What’s The Difference: Pressure Cooker Vs. Slow Cooker
These two special pots have their uses in any kitchen.
ILLUSTRATOR Louis Miguel A. Talao
Every kitchen has a gadget or two that a home cook loves to use. It can be an appliance, a gadget, or even a tool that makes preparing and cooking food easier and less of a chore.
Of all of the equipment in the kitchen, there are two pots that you either love, hate, or even fear to use: the pressure cooker and the slow cooker.
Both pots have their pros and cons. A pressure cooker has been feared in the past but learning how to use it can be the fastest way to get the most tender and some of the most flavorful dishes on the table in less time than normal. A slow cooker meanwhile also results in tender and flavorful dishes as well but needs a lot of time.
Slow cooking is similar to braising. Pressure cooking is similar to boiling. These two special pots have their uses in any kitchen and can be your new best friend if you let them. Here's how these two special pots differ and how best to use them to cook your meals:
1 Slow cooker means long and slow cooking. A pressure cooker means fast and hard cooking.
The biggest difference between these two pots is the speed it cooks a dish. If you were to cook the same dish in both pots, you'll realize that one is literally slow while the other is fast although it may result in the same dish.
A slow cooker is exactly what it is called. It's a pot that cooks your dishes slowly. What's great about this pot is that it's super gentle with the cooking process. The low heat ensures that your food will not overcook and will emerge moist and tender at the end of the cooking time.
A pressure cooker is the exact opposite of a slow cooker. The pressure that it collects in the pot is aggressive and basically pounds the food inside to become tender faster. That's why it can turn tough chunks of meat tender in half the time!
2 A slow cooker is an electronic pot that can automatically turn off. A pressure cooker is used on the stove and needs special attention.
What's fantastic about a slow cooker is that it's an electronic cooker. That means that it usually has a timer or a switch that you can easily turn off when the food is ready. The more advanced slow cookers are fully electronic, meaning that the cookers can be equipped with a timer so that they can automatically shut off when the time runs out. No need to babysit the pot!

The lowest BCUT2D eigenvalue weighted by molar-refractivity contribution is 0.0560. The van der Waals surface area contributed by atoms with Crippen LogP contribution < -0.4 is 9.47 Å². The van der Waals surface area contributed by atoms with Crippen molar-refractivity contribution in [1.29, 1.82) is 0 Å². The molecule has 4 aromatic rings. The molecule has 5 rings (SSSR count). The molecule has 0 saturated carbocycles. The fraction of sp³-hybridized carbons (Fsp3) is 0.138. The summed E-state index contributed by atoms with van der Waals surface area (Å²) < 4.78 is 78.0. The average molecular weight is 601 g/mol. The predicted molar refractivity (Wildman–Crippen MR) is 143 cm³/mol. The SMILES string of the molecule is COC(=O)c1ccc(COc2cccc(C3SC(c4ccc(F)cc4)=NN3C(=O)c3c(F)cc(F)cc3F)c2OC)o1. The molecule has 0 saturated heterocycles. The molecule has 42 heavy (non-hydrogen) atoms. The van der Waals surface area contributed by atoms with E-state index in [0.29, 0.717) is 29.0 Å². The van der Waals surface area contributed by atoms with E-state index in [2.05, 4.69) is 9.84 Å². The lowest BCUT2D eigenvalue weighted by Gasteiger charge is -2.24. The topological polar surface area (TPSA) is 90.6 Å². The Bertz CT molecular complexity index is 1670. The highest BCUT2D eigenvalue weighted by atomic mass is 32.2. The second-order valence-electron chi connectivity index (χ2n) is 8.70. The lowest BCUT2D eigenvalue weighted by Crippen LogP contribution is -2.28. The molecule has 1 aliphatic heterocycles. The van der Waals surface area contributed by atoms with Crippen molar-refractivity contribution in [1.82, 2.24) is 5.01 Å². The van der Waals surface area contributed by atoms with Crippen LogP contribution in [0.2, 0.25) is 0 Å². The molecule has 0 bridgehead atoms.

A basic pressure cooker meanwhile looks like a seemingly normal heavy-bottomed pot with a special lid. The pot is used just like a normal pot but with a big difference: the lid securely locks since it needs to build pressure inside. To build this pressure, the water in the pot needs to boil and create steam. This pressure is why the lid securely locks and cannot be opened until the pressure has been released.
3 A slow cooker needs some liquid. A pressure cooker needs lots of water.
If you know how to braise, then you know that a slow cooker doesn't need a lot of water. The moisture from the food and any liquid you add can easily be topped off if necessary. You can just lift the lid and add more water if the liquid has reduced too much or needs to cook for longer.
A pressure cooker starts off with lots of water. Since the pressure is created by steam, you can't cook without adding more water than you might need. The bad news is that this can result in a water dish. The good news is that water can be simmered off since water evaporates easily through boiling.
Either pot can be your favorite pot to use in the kitchen because of what it can do. If you love cooking meals quickly, the pressure cooker is the pot that you should learn to cook in. If you don't mind waiting but don't want to hang out in the kitchen, the slow cooker may be the pot you turn to.
Thinking about what to cook next? Join our Facebook group, Yummy Pinoy Cooking Club, to get more recipe ideas, share your own dishes, and find out what the rest of the community are making and eating!
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